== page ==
Georg Gottlob is a Professor of Computer Science at the Technical University of Vienna, Austria, where he currently chairs the Informatioin Systems Institute. His research interests are database theory (in particular, query languages), Web information processing, constraint satisfaction problems, nonmonotonic reasoning, finite model theory, and computational complexity. On the more applied side, he supervises a number of industry projects dealing with expert systems and with multimedia information systems. He is a co-founder of the Lixto Software Corporation.

Gottlob got his Engineer and Ph.D. degrees in Computer Science from TU Vienna, Austria in 1979 and 1981, respectively. He holds his current position since 1988. He recently received the Wittgenstein Award from the Austrian National Science Fund and was elected corresponding Member of the Austrian Academy of Sciences. He recently chaired the Program Committee of ACM PODS 2000 and is the Program Chair of IJCAI 2003.

Invited Tutorial I, Monday, June 14   ^

The Past, Present and Future of Web Information Retrieval

Monika Henzinger (Google)


Web search engines have emerged as one of the central applications on the Internet. In fact, search has become one of the most important activities that people engage in on the the Internet. Even beyond becoming the number one source of information, a growing number of businesses are depending on web search engines for customer acquisition.

The first generation of web search engines used text-only retrieval techniques. Google revolutionized the field by deploy ing the PageRank technology - an eigenvector-based analysis of the hyperlink structure - to analyze the web in order to produce relevant results. Moving forward, our goal is to achieve a better understanding of a page with a view towards producing even more relevant results.

An exciting new form of search for the future is query-free search: While a user performs her daily tasks, searches are automatically performed to supply her with information that is relevant to her activity. We present one type of query-free search, namely query-free news search: While a user watches TV news the system finds in real-time web pages that are relevant to the news stories.


Monika Henzinger is the research director at Google. Prior to joining Google, Henzinger was a member of the research staff at Digital's Systems Research Center in Palo Alto, Calif. from 1996 to the fall of 1999. There she worked on Web information retrieval and systems performance measurements as well as graph algorithms and data structures, which are useful for mapping the topography and behavior of the Web. Henzinger received her Ph.D. from Princeton University in 1993. She then joined the Computer Science Department at Cornell University as an assistant professor and received a National Science Foundation CAREER award in 1995. Henzinger is also a recipient of the Wallace Memorial Honorific Fellowship at Princeton University, a Studienstiftung des deutschen Volkes fellowship and a Siemens Scholarship fellowship.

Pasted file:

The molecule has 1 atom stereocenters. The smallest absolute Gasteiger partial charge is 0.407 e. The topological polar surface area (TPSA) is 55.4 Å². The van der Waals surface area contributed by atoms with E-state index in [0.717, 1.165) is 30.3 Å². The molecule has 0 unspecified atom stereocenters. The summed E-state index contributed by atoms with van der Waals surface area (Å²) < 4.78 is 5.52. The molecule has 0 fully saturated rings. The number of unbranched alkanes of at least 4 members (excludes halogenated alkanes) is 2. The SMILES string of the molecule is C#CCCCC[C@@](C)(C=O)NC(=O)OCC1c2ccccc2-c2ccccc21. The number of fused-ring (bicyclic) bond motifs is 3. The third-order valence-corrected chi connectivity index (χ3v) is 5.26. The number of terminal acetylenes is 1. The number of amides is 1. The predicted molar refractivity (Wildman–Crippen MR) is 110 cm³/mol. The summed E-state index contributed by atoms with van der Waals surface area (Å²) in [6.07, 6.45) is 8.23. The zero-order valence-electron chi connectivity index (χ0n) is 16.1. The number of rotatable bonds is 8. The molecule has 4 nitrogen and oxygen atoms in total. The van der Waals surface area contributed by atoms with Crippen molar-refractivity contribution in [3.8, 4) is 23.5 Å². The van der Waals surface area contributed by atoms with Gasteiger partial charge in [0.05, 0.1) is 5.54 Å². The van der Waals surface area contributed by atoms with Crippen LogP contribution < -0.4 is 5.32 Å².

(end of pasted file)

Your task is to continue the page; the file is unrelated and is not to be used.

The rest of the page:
Invited Tutorial II, Wednesday, June 16   ^

Trees, automata and XML

Thomas Schwentick (University of Marburg)


Formal languages play an important role for many aspects of XML processing. This is obvious for type specifications (as DTD) which use context-free grammars and for navigation in documents (as in XPath) which is based on regular expressions. But the investigation of query, typing, navigation and transformation languages for XML has used many more concepts from Formal Language Theory, in particular many different kinds of string and tree automata.

The close connection between automata and logics helps to allow a declarative specification of queries and transformations that can be evaluated or performed by tree automata. This connection also facilitates the investigation of the expressive power of query and transformation languages. Furthermore, in many cases automata characterizations enable static analysis like containment and satisfiability tests for queries or type checking for transformations.

The tutorial will give a gentle introduction into the connections between XML languages and various kinds of automata and it will survey some classical and recent results in this area.


Thomas Schwentick is Professor of Theoretical Computer Science at the Philipps University in Marburg (Germany). Currently, his primary research interest lies in the theoretical foundations of the tree- and semistructured data model. Another area of interest are topics like finite or algorithmic model theory mostly centered around descriptive complexity. Finally, he also works on more general complexity and automata / formal language questions.

Schwentick received his Diploma and Doctor degrees from the Johannes Gutenberg University in Mainz (Germany) in 1989 and 1995, respectively. After his habilitation in 1999 he became a Professor for Computer Science at the Friedrich-Schiller-University Jena (Germany) in 2001. In the same year he moved to his current position in Marburg.